Everyone's talking about the "New Age" business breakfasts and if it's alright for parastatals to fund it. What's the real problem with this deal?
Questions are being asked about the sponsorship agreement between the New Age for its business breakfast events and the parastatals that funded it.
And while the sponsorship of public speaking events are common, the fact that considerable sums of money have come from state-owned enterprises, together with the cosy relationship between President Jacob Zuma and the powerful Gupta family that owns the New Age have cast it in a sinister light.
Sponsorships from entities such as Transnet are reported to have exceeded R1-million per breakfast. This is outside of the R792 delegates paid for a seat at a table. Industry insiders' comments, that such events could cost between R280 and R350 a head, has also not helped matters.
The number of guests at these breakfasts varies depending on the speaker. For a lesser known premier or minister about 200 people might attend, whereas events featuring Zuma could draw up to 1 000 people.
This would put the costs of hosting a event such as the business breakfast at around R350 000 for a well-attended gathering.
But if reports are to be believed, the New Age netted in the region of R1-million in sponsorship for each event.
According to City Press, Eskom paid R7.2-million for six sessions and Transnet paid R17.5-million for 18 sessions, while the South African Broadcasting Corporation (SABC) televises the breakfasts live on SABC2 for free.
It also pointed out that Telkom, which is partially owned by the state, paid R12-million towards 12 sessions in the 2012/13 financial year or over a million rand for each session it sponsored.
Both Transnet and Eskom have said that the deals made good business sense because exposure at the breakfasts helped to build their brands. The SABC meanwhile said that the deal to broadcast the breakfasts was a "win-win" situation as it provided the broadcaster with content.
Transnet's chief executive Brian Molefe is reported to have said on radio that such sponsorships are not unprecedented.
"At the Business Day when they do it, they get a sponsorship of R800 000 for a breakfast. But they do not get the coverage the New Age gets through its television time,” he said, according to the New Age.
Mike Sham, director of Front Foot, an events management company that was involved in marketing and managing aspects of the event last year, said he did not think there was anything untoward in holding such breakfasts, as many media organisations host similar events.
"It's no different than when [another media organisation] calls up a person to get them to speak at an event. Every business leverages their advantage," he said.
"The fact that the New Age got a lot of sponsorship out of it, well I'm trying to get a lot of sponsorship out of everything, you guys [the Mail & Guardian] are trying to get sponsorship out of everything. I'm not going to be a hypocrite and condemn it," he said.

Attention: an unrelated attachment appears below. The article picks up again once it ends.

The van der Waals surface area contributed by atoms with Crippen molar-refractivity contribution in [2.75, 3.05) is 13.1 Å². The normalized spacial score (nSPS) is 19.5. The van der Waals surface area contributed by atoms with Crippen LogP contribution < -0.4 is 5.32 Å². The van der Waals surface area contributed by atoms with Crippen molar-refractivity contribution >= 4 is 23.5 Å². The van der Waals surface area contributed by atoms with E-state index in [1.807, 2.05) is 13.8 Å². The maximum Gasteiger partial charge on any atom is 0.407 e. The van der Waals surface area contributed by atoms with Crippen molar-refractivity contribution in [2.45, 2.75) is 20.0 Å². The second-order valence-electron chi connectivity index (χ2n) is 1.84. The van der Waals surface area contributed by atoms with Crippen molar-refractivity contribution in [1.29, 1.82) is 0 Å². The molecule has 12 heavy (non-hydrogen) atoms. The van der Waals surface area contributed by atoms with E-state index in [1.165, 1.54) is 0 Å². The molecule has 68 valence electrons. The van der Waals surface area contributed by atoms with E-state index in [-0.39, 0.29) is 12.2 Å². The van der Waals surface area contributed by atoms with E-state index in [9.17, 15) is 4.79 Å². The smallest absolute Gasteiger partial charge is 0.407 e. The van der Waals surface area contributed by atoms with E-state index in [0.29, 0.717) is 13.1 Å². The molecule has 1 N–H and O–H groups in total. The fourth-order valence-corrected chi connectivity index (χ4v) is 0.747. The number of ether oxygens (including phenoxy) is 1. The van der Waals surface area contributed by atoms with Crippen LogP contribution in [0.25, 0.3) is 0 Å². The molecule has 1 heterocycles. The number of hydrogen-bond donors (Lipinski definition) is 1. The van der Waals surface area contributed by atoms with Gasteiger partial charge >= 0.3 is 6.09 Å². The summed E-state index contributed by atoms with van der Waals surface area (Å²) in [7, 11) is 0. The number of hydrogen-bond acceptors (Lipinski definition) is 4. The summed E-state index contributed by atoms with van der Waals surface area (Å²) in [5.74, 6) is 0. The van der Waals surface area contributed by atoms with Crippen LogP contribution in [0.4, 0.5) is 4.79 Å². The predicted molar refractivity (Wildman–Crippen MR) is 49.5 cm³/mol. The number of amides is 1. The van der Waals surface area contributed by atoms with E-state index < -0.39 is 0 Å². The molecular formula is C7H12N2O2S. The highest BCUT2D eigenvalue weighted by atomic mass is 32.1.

For Sham, who defended the event as a useful opportunity for the public to engage with government officials, said the question was why monopoly companies, such as Transnet and Eskom, would need to advertise.
"The real question is what is the value of a parastatal like Transnet, which has a monopoly, sponsoring anything?” he asked. Sham also said that he thought the criticisms levelled at Democratic Alliance leader Helen Zille in the past day or two were misplaced.
Zille/New Age spat
Zille on Monday released a statement saying she was pulling out of a planned appearance at a New Age business breakfast after learning about how it was funded.
Zille said that she was under the assumption that the events were funded by the newspaper and ticket sales.
But the New Age responded that Zille was being disingenuous and was guilty of “double talk”.
The paper pointed out that Zille thanked a Telkom representative for sponsoring one of the breakfasts at which she was a speaker. It also published a video clip of the speech.
"Helen Zille being put on the spot was not a 100% correct. She would have had absolutely no idea of the sums of money of the sponsorship. I was involved in those events and I didn't know the sums of money involved. How was she supposed to know? How were any of those ministers?" Sham asked.
It is true that sponsorships of such events are common. But the debate over the ethics of a parastatal sponsoring an event has been muddied by the relationship between President Zuma and the influential Gupta family, which owns the New Age.
The Guptas are known to be family friends and business partners to the Zumas. Zuma’s son Duduzane serves on several boards with members of the Gupta family, and Zuma's wife Bongi Ngema heads the communications and marketing department at JIC Mining Services, which is majority-owned by the Guptas.
In 2010 the Mail & Guardian reported on concerns over the relationship, when business delegates who accompanied Zuma on a trip to India complained of the time Zuma spent alone with the Guptas and businessman Lazarus Zim.
The links between Zuma, the Guptas and Zim was again highlighted in 2011 story concerning Telkom’s sponsorship of the New Age’s business briefings. At the time, Zim was both the chairperson of Telkom and also a shareholder in and director of the New Age.